Web Weekly #58
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For the folks living outside of Europe: we had some intense storms over here, and everybody was thrilled by airplanes still landing in London Heathrow despite it. It was pretty scary because I didn't experience such wind very often in my life, and especially in Berlin, people tend to have loose plant pots on their balconies. I stayed inside as much as possible, and I hope you did the same!
This time Web Weekly includes:
- colorful native checkboxes
- the new global
- 3rd party assets and the browser cache
... and, as always, GitHub repositories, a new Tiny Helper and some music.
I continued playing with my site and added favicons to every link going elsewhere. ☝️ The favicons are fetched and served via my own tiny images API at
A big Thank you goes to Zach for releasing and open-sourcing the API code. Setting all this up took me only an hour! What a beautiful time to be a developer. 😊
Moving update: Exactly in one week, strong people will come and carry all my furniture into my fourth-floor apartment. I can not wait!
And before I forget: I have a new job starting in May. You can expect content about web performance, automation and building good stuff in general. I'm beyond excited and will share more later. 🙈
From the collection of random things from the internet:
BWAMP is a handy site that equips you with essential sounds to play in your next meeting.
- You can now create diagrams in GitHub markdown.
a11ysupportis a community-driven effort to learn what features are supported by assistive technology.
- Learn more about what the Safari
15release means to building PWAs.
The new CSS property
accent-color is supported in Safari
15. Why's that a big deal? With Safari supporting it, all major browsers finally allow us to color checkboxes and radio buttons!
First of all: I don't think Google Search is dying. 🙈
But the following post with the catchy title makes a valid point. Google Search results got worse over the years. Search now includes more magic, more engagement tactics and more ads, which means I trust the results less and less.
For example, when I look for a new fridge to buy, I trust people on social media recommending me one way more than the results of Google Search. Maybe it's time to switch to a Search alternative finally... 🤷♂️
I'm forced to use Google Slides at work, and as a Keynote fanboy, I can't say that I enjoy it. Laura's article on Google Slides' misleading and clunky user experience describes my frustration using the service perfectly.
And while her post is just a long rant, it shows how hard it is to build a delightful product. It's a great read with a lot of detail!
You might have heard about the new thing – Web 3. I must admit that I don't understand it (or care), but if you want to learn what the hype is about, Laura gave an excellent talk shedding some light on the topic.
Error handling in any application is challenging. You want to catch all possible exceptions and be clear about places that could throw an error. This situation is when error monitoring becomes critical. An error monitoring script usually registers a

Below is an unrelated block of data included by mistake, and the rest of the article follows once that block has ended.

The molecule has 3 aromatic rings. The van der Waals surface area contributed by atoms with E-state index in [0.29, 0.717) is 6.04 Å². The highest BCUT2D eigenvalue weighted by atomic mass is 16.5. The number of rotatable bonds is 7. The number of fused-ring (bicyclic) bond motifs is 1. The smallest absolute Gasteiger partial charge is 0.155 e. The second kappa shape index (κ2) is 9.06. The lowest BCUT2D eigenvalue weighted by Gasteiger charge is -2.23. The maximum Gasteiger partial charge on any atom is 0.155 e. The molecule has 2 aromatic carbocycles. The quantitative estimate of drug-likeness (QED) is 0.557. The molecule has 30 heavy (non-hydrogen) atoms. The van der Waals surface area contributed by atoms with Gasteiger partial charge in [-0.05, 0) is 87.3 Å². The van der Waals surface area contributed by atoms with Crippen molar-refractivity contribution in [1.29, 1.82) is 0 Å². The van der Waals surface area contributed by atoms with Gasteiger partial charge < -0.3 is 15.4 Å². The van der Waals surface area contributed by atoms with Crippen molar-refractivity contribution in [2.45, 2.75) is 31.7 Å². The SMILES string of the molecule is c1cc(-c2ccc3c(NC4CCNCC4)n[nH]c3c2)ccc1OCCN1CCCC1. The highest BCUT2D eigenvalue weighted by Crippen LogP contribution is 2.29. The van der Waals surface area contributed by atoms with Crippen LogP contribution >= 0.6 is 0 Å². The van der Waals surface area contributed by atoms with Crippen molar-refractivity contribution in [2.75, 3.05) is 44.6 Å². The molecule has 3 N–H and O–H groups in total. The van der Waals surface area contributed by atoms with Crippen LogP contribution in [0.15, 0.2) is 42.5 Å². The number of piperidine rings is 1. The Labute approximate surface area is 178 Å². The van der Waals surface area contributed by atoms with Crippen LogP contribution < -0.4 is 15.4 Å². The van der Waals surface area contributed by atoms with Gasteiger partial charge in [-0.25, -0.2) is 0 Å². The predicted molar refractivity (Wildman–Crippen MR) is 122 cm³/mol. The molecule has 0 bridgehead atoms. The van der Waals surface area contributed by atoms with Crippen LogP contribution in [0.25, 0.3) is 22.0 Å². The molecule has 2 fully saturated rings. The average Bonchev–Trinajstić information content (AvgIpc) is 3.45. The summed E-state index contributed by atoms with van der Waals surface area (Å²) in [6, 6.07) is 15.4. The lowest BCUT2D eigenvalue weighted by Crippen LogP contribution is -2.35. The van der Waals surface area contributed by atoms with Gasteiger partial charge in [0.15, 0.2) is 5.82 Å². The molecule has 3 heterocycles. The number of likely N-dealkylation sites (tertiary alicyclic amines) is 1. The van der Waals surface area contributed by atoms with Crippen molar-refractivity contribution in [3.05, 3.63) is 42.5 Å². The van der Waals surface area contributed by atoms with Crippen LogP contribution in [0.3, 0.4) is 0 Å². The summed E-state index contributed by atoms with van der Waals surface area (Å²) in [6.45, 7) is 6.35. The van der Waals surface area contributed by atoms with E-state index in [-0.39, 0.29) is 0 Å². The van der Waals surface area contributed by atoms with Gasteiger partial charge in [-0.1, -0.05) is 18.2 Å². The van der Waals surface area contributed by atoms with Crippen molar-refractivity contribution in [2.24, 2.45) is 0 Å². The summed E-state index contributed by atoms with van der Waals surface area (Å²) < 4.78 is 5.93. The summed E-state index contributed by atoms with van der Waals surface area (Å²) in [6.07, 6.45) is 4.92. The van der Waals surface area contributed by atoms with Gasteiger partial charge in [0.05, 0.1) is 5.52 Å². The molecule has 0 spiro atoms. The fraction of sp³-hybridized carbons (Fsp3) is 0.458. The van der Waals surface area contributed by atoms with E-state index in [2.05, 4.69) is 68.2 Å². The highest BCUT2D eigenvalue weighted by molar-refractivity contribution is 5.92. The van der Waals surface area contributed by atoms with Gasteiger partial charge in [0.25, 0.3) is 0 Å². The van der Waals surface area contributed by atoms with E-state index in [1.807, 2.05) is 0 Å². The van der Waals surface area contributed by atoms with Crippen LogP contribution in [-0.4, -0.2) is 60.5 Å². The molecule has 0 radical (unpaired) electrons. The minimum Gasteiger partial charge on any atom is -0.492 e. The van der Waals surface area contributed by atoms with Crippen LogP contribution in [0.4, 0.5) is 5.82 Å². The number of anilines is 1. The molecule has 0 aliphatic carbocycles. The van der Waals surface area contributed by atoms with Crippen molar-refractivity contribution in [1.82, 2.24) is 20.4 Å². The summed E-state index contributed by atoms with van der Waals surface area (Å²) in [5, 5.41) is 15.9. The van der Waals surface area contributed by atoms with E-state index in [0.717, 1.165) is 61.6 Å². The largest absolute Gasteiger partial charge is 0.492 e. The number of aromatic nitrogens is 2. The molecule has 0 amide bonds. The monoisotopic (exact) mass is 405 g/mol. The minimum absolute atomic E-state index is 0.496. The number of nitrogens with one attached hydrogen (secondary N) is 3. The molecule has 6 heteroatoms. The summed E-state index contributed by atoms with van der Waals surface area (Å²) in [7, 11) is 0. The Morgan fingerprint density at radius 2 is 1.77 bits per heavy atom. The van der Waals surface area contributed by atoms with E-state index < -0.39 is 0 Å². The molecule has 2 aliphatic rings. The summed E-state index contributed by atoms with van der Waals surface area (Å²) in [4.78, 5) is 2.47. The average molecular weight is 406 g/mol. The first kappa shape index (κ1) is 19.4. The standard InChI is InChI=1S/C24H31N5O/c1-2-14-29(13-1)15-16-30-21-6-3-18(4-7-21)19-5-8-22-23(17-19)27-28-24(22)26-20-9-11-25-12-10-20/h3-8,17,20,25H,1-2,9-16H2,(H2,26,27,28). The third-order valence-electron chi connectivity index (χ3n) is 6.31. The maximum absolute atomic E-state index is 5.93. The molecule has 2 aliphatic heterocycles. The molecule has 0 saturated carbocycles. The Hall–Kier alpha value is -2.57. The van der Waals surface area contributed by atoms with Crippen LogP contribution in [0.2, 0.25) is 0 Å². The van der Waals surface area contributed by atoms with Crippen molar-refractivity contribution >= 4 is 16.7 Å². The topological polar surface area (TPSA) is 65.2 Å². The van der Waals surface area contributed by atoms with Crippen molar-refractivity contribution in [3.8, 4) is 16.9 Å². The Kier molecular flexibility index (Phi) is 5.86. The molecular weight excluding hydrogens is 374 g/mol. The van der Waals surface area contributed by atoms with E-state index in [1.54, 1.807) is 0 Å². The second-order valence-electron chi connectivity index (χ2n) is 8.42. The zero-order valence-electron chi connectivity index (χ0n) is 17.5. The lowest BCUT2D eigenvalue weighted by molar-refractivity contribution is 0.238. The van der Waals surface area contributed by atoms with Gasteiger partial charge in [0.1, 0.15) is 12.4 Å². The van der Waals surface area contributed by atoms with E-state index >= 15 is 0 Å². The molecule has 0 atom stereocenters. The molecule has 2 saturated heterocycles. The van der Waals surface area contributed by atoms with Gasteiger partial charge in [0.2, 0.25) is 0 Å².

window event listener, to send unhandled exception somewhere to store it.
reportError() helps out here.
I love everything about Melanie's page "Good things". It lists all the good stuff in her life and made me reflect on mine! 💙
Short'n'sweet: if you're looking for design tools and resources,
toools has everything you need!
If you're trying to be a good web citizen, you might know the
prefers-reduced-motion media query. If a visitor has the accessibility setting turned on, you can then disable the site's animations. But here's the thing: reread the name of the query. It clearly states the preference for reduced motion. It's not saying "Hey disable all motion!".
Chris shared some excellent resources on the topic. And while you check these out, I'll have a look at my site because I didn't get that right myself. 🙈
If you haven't had a look at the
Intl provides functionality for anything dealing with internationalization. It helps with date formatting, displaying country names or showing language-sensitive list formatting. It's super good!
Did you know that divs are valid markup in description lists? Now you do. 😉
- Eloston/ungoogled-chromium – Google Chromium, sans integration with Google.
- keycastr/keycastr – KeyCastr, an open-source keystroke visualizer.
- franciscop/legally – Check the licenses for the NPM packages that you use.
hue is a handy tool to create color palettes and gradients. I really like the minimal design, and it supports new and fancy color formats, too.
I asked friends about podcast recommendations this week and had to find out that many recommended me "Spotify-only" podcasts. It's such a bummer that big corporations always have to fight against the open web.
In this spirit, this week's quote comes from John Gruber.
This week's song is a little unusual. Our internal company kick-off organizers played some heavy EDM in the breaks. And what shall I say? Usually, this music is not my cup of tea, but it got me all hyped up. 😆
And that's a wrap for the fifty-eighth Web Weekly! If you enjoy my newsletter, I'd love you to tell others about it. ♥️
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Stay safe, and I'll talk to you next week! 🎉 👋